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Is the routine crossmatch obsolete?

This hospital has encountered no problems since dropping crossmatches for most patients who may require transfusion. It

relies on other, simpler procedures instead.

One year ago this month, the transfusion service at University Medical Center of Southern Nevada discontinued routine crossmatching of red cell products-principally packed red blood cells but also whole blood and washed RBCs.

Pretransfusion compatibility testing continues, but it includes a major crossmatch (a serologic reaction between intended recipient serum and donor cells) only if one of the following conditions is met: 1) the patient's atypical antibody screen is positive; 2) the transfusion service's card file indicates a history of an antibody or a prior transfusion reaction; or 3) the patient has a positive direct Coombs test. When a major crossmatch is performed under such circumstances, it is a three-phase procedure-immediate spin, low-ion-strength saline solution at 37 C for 15 minutes, and an anti-IgG antiglobulin phase.

The current procedure for patients who do not require crossmatches-as described above-includes a check of previous transfusion service records, an ABO and Rh performed by two different technologists, and a three-cell atypical antibody screen. ABO- and Rh-identical or compatible blood is then dispensed to the ward clerk or nurse directly off the shelf. Appropriate labels indicating compatibility are affixed at the time the blood is released.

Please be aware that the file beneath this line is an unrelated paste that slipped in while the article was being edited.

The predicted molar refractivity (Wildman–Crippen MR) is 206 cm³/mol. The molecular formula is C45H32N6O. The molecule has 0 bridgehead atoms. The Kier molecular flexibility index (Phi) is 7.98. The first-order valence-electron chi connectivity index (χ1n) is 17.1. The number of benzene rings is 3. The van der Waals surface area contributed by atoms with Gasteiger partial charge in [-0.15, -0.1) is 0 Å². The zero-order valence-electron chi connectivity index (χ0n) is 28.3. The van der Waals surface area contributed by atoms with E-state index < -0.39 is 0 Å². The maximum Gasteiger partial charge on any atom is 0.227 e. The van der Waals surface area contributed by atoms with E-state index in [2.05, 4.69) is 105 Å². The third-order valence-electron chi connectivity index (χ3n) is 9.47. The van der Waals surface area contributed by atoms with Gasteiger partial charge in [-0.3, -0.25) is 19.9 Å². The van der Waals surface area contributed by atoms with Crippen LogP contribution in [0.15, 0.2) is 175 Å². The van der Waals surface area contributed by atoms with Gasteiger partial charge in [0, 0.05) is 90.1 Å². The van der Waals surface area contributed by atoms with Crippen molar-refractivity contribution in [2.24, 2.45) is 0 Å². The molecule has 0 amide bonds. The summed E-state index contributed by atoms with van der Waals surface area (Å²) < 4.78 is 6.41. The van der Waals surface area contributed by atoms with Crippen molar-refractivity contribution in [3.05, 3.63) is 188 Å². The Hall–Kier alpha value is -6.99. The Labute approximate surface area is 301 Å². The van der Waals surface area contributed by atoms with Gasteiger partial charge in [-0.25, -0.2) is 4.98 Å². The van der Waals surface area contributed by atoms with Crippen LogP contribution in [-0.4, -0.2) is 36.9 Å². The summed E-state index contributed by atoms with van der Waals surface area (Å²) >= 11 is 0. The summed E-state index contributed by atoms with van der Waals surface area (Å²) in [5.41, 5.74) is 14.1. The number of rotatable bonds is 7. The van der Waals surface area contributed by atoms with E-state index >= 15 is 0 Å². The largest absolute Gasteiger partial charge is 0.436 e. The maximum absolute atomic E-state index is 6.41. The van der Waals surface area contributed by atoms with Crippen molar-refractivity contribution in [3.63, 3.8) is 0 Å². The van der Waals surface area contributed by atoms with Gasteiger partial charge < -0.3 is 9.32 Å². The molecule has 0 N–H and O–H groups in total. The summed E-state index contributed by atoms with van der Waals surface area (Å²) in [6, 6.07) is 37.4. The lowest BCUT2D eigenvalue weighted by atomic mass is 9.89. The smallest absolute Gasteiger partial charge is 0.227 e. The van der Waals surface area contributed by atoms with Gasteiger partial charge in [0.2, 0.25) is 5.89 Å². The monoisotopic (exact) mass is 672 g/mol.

To some readers, this protocol may seem a significant departure from standard transfusion practice, but it is just a small step in a logical evolutionary process. It is medically sound, cost-effective, and consistent with current standards of the American Association of Blood Banks.

Far from being monolithic, what is called a "crossmatch" has seen many changes and variations since the turn of the century.' From the late 1940s through the late 1960s, blood bankers tended to add steps to the basic major crossmatch on the assumption that such additions would improve its sensitivity and, ultimately, transfusion safety.

At the height of this activity, major and minor crossmatches were performed along with room-temperature incubations, enzyme crossmatches, and during the 1960s even interunit crossmatches (to be certain that atypical antibodies in one unit would not agglutinate or hemolyze cells in another unit that was to be transfused during the same time frame).